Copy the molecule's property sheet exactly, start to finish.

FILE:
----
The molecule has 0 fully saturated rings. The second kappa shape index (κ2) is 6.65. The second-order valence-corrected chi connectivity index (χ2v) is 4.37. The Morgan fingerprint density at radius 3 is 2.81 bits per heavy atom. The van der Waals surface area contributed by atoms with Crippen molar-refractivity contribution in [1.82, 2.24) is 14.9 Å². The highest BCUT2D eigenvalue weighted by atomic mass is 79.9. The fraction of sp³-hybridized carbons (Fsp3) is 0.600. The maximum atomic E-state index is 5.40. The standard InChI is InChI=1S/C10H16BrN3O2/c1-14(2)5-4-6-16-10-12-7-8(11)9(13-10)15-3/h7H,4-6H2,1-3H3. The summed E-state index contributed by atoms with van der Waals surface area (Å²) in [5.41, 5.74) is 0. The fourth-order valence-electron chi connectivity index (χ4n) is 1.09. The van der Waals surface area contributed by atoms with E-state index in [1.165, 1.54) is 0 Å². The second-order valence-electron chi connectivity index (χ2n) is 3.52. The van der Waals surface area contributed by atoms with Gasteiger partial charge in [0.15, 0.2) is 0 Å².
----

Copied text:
The molecule has 0 fully saturated rings. The second kappa shape index (κ2) is 6.65. The second-order valence-corrected chi connectivity index (χ2v) is 4.37. The Morgan fingerprint density at radius 3 is 2.81 bits per heavy atom. The van der Waals surface area contributed by atoms with Crippen molar-refractivity contribution in [1.82, 2.24) is 14.9 Å². The highest BCUT2D eigenvalue weighted by atomic mass is 79.9. The fraction of sp³-hybridized carbons (Fsp3) is 0.600. The maximum atomic E-state index is 5.40. The standard InChI is InChI=1S/C10H16BrN3O2/c1-14(2)5-4-6-16-10-12-7-8(11)9(13-10)15-3/h7H,4-6H2,1-3H3. The summed E-state index contributed by atoms with van der Waals surface area (Å²) in [5.41, 5.74) is 0. The fourth-order valence-electron chi connectivity index (χ4n) is 1.09. The van der Waals surface area contributed by atoms with E-state index in [1.165, 1.54) is 0 Å². The second-order valence-electron chi connectivity index (χ2n) is 3.52. The van der Waals surface area contributed by atoms with Gasteiger partial charge in [0.15, 0.2) is 0 Å².